Biophilic design is the new trend for bringing nature into the design of your home and workspaces. These 3 plants are the best for your office, says interior designer Chloe Bullock
l first learnt about biophilia whilst watching Biophilic Design – the Architecture of Life. It’s a film about the overwhelming benefits of buildings that connect people and nature: hospitals where patients heal faster, schools where children’s test scores are higher, offices where workers are more productive, and communities where people know more of their neighbours, and where families thrive.
I loved it. It all made so much sense.
There’s lots of research that shows we need nature at a deep and fundamental level, but our cities and buildings are often designed in ways that diminish the environment, and alienate us from the natural world. Biophilic design, in contrast, shows the way toward creating healthy and productive habitats in a modern way.
Biophilia itself means the human need for connection to nature - the idea that we possess an innate tendency to seek connections with nature and other forms of life.
The term is fairly new - it was first coined by psychoanalyst Erich Fromm in 1973, and later used by biologist Edward O. Wilson in his book of the same name published in 1984. Wilson proposed that “our urge to affiliate with other forms of life” has a genetic basis.
Biophilic design in buildings can reduce stress, enhance creativity, improve our well-being and speed up healing; and as the world continues to move into towns and cities, these qualities are ever more important.
Global figures show a huge shift of over 40% in populations moving into urban areas over the last 60 years.
In these urban areas, we need to ensure that everyone living, working or visiting indoor spaces is happy, healthy and content.
In the UK we also spend 90% of our day on average indoors, and should do more to take ourselves outside: in Finland, health officials recommend spending a minimum of 5 hours a month in the woods to preserve good mental health.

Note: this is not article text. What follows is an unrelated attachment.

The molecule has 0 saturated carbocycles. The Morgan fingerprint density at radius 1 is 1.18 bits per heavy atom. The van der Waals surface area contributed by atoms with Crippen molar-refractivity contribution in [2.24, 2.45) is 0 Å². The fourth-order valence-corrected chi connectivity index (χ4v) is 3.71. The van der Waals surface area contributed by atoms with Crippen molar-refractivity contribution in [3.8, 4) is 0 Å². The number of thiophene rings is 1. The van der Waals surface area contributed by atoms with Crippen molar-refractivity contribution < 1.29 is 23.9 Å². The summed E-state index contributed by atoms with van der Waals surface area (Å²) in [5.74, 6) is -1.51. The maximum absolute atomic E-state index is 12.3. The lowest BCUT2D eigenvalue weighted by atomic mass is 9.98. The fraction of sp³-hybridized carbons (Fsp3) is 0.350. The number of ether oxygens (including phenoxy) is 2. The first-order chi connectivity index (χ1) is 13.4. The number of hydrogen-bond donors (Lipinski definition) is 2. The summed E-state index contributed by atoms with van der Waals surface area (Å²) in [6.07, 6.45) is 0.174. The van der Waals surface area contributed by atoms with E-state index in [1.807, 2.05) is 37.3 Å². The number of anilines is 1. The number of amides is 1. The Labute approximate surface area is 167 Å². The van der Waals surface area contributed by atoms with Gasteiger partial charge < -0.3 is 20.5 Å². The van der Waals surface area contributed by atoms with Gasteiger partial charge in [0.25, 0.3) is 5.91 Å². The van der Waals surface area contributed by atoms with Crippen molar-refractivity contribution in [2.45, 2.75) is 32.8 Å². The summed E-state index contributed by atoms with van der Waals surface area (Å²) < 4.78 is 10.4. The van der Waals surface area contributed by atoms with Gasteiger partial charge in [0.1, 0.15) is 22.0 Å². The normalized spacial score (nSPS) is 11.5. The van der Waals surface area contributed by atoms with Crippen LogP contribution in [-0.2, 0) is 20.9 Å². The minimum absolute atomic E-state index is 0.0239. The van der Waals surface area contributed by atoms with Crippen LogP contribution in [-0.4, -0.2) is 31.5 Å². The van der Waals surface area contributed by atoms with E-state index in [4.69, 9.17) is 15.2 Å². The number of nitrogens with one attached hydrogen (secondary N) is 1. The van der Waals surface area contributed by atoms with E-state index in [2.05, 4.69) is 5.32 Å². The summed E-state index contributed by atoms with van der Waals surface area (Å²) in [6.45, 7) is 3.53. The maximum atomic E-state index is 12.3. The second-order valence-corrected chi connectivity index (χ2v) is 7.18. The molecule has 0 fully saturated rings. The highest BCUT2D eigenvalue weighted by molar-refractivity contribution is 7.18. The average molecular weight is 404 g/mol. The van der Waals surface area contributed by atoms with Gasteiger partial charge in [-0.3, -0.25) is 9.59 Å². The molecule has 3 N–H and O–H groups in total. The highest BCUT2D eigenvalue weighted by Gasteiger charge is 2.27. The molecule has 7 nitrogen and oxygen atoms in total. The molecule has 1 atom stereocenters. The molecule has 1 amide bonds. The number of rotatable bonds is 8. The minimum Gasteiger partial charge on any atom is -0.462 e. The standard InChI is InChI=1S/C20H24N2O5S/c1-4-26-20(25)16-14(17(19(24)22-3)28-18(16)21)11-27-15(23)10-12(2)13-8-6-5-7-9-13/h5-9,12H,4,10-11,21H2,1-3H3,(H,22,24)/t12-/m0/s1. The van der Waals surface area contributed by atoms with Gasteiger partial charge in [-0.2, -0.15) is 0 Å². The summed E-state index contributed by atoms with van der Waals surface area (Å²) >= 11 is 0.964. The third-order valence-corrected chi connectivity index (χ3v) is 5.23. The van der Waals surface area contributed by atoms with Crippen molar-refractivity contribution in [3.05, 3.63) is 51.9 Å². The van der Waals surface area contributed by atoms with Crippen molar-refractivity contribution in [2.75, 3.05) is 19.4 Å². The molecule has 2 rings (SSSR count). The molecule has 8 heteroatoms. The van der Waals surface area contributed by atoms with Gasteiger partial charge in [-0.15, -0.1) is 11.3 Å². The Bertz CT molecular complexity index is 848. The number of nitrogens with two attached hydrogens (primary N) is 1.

This human need to connect to nature within our building design has many scales and levels. The types are best summarised in the WELL Building Standard - which I’m studying.
The standard encourages nature to be incorporated into everything: environmental design, lighting, layout, how a building interacts with nature around it, water features, natural materials and even pattern incorporation (biomimicry).
Yes, even the imitation of nature’s patterns and forms is beneficial for us… making me feel lucky to have grown up in a house decorated with William Morris wallpaper!
As a designer promoting cruelty free design I could easily extend this to our affiliation with animals - and avoid using any animal-based materials in building design too.
The WELL standard also encourages onsite gardening for workplaces and also having garden spaces to work or rest in: measures which have been shown to have benefits for reduced stress, increased productivity and in medical environments, they reduce healing and recovery time.
You just need to read Florence Williams book The Nature Fix to know this is a great thing.
Williams says even 5 minutes a day spent in nature is beneficial for your health, so breaks in garden spaces are invaluable.
I was lucky to hear architect Nic Hoare of Brighton’s RHP Partnership talk about design for hospices – where he uses biophilia as a vital tool to improve the experience of staying in, visiting and working in the buildings.
And keeping these things in mind when designing workplaces - such as maximising exposure to daylight by positioning people close to windows for a pleasant working environment is important.
Research has proven that a view through windows of external landscaping that connects people to nature - has a positive effect on productivity, mood, and creativity.
The Low Carbon Trust’s Earthship Brighton is a great example of a biophilic design. This autonomous building is hidden away in the back of Stanmer Park. It has aesthetically and strategically considered planted areas, and natural materials and forms on view inside, and outside, through the South facing windows, with a view of the lush green reed bed water filtration bed and the beautiful view of the surrounding South Downs National Park beyond (an Area of Outstanding Natural Beauty).
You don’t have to live in an Earthship to bring more of the benefits of nature into your home and workplace (even though that would be wonderful). There are small things you can do.
As a first step, there are some useful plants that can improve your environment. As well as the forms, colour, air purifying and de-stressing benefits of the plants - it’s also been reported that caring for plants is good for you too.
Here are three plants to help improve your office and workplace:
If you'd like to find out more about the benefits of bringing yourself and your team into nature, and how School of the Wild can help, get in touch here.
Author & Curator
Nigel Berman is the founder of School of the Wild.